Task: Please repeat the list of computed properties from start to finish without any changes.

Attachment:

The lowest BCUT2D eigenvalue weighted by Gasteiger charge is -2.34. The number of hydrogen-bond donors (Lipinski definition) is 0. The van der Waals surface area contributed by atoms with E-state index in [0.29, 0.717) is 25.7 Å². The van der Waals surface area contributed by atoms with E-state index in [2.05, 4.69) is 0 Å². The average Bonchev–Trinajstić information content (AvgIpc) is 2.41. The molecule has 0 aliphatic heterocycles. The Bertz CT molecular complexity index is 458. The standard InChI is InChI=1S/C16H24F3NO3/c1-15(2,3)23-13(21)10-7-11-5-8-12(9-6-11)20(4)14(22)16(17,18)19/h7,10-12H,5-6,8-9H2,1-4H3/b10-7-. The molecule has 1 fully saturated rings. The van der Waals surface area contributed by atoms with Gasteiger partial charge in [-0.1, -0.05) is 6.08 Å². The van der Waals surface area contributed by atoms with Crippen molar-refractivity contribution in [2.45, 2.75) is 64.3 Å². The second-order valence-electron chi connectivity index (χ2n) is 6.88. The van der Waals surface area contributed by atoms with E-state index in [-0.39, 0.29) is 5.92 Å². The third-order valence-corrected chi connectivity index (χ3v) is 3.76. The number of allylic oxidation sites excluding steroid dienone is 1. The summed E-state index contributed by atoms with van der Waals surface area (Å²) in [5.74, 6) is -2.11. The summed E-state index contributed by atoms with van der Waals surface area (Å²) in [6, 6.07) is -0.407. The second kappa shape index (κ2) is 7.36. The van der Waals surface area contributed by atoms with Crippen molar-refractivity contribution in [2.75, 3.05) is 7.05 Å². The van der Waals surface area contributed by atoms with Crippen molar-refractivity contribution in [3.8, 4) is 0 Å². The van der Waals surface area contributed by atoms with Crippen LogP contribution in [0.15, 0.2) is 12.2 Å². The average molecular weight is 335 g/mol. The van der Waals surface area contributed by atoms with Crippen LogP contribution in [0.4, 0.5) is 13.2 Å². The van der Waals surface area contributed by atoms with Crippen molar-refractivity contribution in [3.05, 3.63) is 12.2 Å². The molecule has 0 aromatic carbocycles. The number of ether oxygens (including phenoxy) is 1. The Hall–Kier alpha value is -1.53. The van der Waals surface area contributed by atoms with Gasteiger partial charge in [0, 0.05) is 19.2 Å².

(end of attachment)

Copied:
The lowest BCUT2D eigenvalue weighted by Gasteiger charge is -2.34. The number of hydrogen-bond donors (Lipinski definition) is 0. The van der Waals surface area contributed by atoms with E-state index in [0.29, 0.717) is 25.7 Å². The van der Waals surface area contributed by atoms with E-state index in [2.05, 4.69) is 0 Å². The average Bonchev–Trinajstić information content (AvgIpc) is 2.41. The molecule has 0 aliphatic heterocycles. The Bertz CT molecular complexity index is 458. The standard InChI is InChI=1S/C16H24F3NO3/c1-15(2,3)23-13(21)10-7-11-5-8-12(9-6-11)20(4)14(22)16(17,18)19/h7,10-12H,5-6,8-9H2,1-4H3/b10-7-. The molecule has 1 fully saturated rings. The van der Waals surface area contributed by atoms with Gasteiger partial charge in [-0.1, -0.05) is 6.08 Å². The van der Waals surface area contributed by atoms with Crippen molar-refractivity contribution in [2.45, 2.75) is 64.3 Å². The second-order valence-electron chi connectivity index (χ2n) is 6.88. The van der Waals surface area contributed by atoms with E-state index in [-0.39, 0.29) is 5.92 Å². The third-order valence-corrected chi connectivity index (χ3v) is 3.76. The number of allylic oxidation sites excluding steroid dienone is 1. The summed E-state index contributed by atoms with van der Waals surface area (Å²) in [5.74, 6) is -2.11. The summed E-state index contributed by atoms with van der Waals surface area (Å²) in [6, 6.07) is -0.407. The second kappa shape index (κ2) is 7.36. The van der Waals surface area contributed by atoms with Crippen molar-refractivity contribution in [2.75, 3.05) is 7.05 Å². The van der Waals surface area contributed by atoms with Crippen molar-refractivity contribution in [3.8, 4) is 0 Å². The van der Waals surface area contributed by atoms with Crippen LogP contribution in [0.15, 0.2) is 12.2 Å². The average molecular weight is 335 g/mol. The van der Waals surface area contributed by atoms with Crippen LogP contribution in [0.4, 0.5) is 13.2 Å². The van der Waals surface area contributed by atoms with Crippen molar-refractivity contribution in [3.05, 3.63) is 12.2 Å². The molecule has 0 aromatic carbocycles. The number of ether oxygens (including phenoxy) is 1. The Hall–Kier alpha value is -1.53. The van der Waals surface area contributed by atoms with Gasteiger partial charge in [0, 0.05) is 19.2 Å².